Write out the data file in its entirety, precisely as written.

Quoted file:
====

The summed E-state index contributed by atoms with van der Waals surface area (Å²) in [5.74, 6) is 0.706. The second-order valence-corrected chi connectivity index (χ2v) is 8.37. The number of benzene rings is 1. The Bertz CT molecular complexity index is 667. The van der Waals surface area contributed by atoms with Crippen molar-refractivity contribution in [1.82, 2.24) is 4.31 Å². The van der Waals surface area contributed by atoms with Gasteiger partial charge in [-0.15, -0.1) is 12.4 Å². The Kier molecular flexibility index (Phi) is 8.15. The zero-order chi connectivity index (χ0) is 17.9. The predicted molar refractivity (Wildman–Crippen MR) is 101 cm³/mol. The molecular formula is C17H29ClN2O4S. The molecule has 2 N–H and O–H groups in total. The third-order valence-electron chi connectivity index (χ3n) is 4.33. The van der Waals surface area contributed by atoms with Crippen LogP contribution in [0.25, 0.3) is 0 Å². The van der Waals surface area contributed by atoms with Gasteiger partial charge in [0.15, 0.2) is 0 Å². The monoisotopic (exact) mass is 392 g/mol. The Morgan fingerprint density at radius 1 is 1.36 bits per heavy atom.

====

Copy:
The summed E-state index contributed by atoms with van der Waals surface area (Å²) in [5.74, 6) is 0.706. The second-order valence-corrected chi connectivity index (χ2v) is 8.37. The number of benzene rings is 1. The Bertz CT molecular complexity index is 667. The van der Waals surface area contributed by atoms with Crippen molar-refractivity contribution in [1.82, 2.24) is 4.31 Å². The van der Waals surface area contributed by atoms with Gasteiger partial charge in [-0.15, -0.1) is 12.4 Å². The Kier molecular flexibility index (Phi) is 8.15. The zero-order chi connectivity index (χ0) is 17.9. The predicted molar refractivity (Wildman–Crippen MR) is 101 cm³/mol. The molecular formula is C17H29ClN2O4S. The molecule has 2 N–H and O–H groups in total. The third-order valence-electron chi connectivity index (χ3n) is 4.33. The van der Waals surface area contributed by atoms with Crippen LogP contribution in [0.25, 0.3) is 0 Å². The van der Waals surface area contributed by atoms with Gasteiger partial charge in [0.15, 0.2) is 0 Å². The monoisotopic (exact) mass is 392 g/mol. The Morgan fingerprint density at radius 1 is 1.36 bits per heavy atom.